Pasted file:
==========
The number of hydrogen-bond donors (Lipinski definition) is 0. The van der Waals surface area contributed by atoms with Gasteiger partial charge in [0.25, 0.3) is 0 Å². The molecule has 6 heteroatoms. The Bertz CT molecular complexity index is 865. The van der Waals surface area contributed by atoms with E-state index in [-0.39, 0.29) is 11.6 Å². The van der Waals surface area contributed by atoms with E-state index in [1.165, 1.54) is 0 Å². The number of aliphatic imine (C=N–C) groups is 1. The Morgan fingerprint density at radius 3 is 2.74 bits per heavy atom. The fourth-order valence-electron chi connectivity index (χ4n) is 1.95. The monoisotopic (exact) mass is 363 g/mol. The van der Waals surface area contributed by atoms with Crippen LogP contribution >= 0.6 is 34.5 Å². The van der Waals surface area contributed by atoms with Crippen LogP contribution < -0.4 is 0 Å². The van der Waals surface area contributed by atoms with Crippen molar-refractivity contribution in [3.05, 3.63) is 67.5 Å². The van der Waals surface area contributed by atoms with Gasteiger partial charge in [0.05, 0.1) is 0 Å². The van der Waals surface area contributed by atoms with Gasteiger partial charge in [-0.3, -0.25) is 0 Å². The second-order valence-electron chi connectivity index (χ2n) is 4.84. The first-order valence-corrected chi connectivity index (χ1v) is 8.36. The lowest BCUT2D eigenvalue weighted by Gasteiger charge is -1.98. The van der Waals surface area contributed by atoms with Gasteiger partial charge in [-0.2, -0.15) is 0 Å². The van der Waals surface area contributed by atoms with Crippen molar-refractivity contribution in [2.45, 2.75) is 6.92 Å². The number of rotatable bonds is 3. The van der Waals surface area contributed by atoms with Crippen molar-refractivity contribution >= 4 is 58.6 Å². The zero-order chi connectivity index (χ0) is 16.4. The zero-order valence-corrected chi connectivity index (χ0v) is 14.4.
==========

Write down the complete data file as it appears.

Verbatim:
The number of hydrogen-bond donors (Lipinski definition) is 0. The van der Waals surface area contributed by atoms with Gasteiger partial charge in [0.25, 0.3) is 0 Å². The molecule has 6 heteroatoms. The Bertz CT molecular complexity index is 865. The van der Waals surface area contributed by atoms with E-state index in [-0.39, 0.29) is 11.6 Å². The van der Waals surface area contributed by atoms with E-state index in [1.165, 1.54) is 0 Å². The number of aliphatic imine (C=N–C) groups is 1. The Morgan fingerprint density at radius 3 is 2.74 bits per heavy atom. The fourth-order valence-electron chi connectivity index (χ4n) is 1.95. The monoisotopic (exact) mass is 363 g/mol. The van der Waals surface area contributed by atoms with Crippen LogP contribution >= 0.6 is 34.5 Å². The van der Waals surface area contributed by atoms with Crippen LogP contribution < -0.4 is 0 Å². The van der Waals surface area contributed by atoms with Crippen molar-refractivity contribution in [3.05, 3.63) is 67.5 Å². The van der Waals surface area contributed by atoms with Gasteiger partial charge in [0.05, 0.1) is 0 Å². The van der Waals surface area contributed by atoms with Gasteiger partial charge in [-0.3, -0.25) is 0 Å². The second-order valence-electron chi connectivity index (χ2n) is 4.84. The first-order valence-corrected chi connectivity index (χ1v) is 8.36. The lowest BCUT2D eigenvalue weighted by Gasteiger charge is -1.98. The van der Waals surface area contributed by atoms with Gasteiger partial charge in [-0.2, -0.15) is 0 Å². The van der Waals surface area contributed by atoms with Crippen molar-refractivity contribution in [2.45, 2.75) is 6.92 Å². The number of rotatable bonds is 3. The van der Waals surface area contributed by atoms with Crippen molar-refractivity contribution >= 4 is 58.6 Å². The zero-order chi connectivity index (χ0) is 16.4. The zero-order valence-corrected chi connectivity index (χ0v) is 14.4.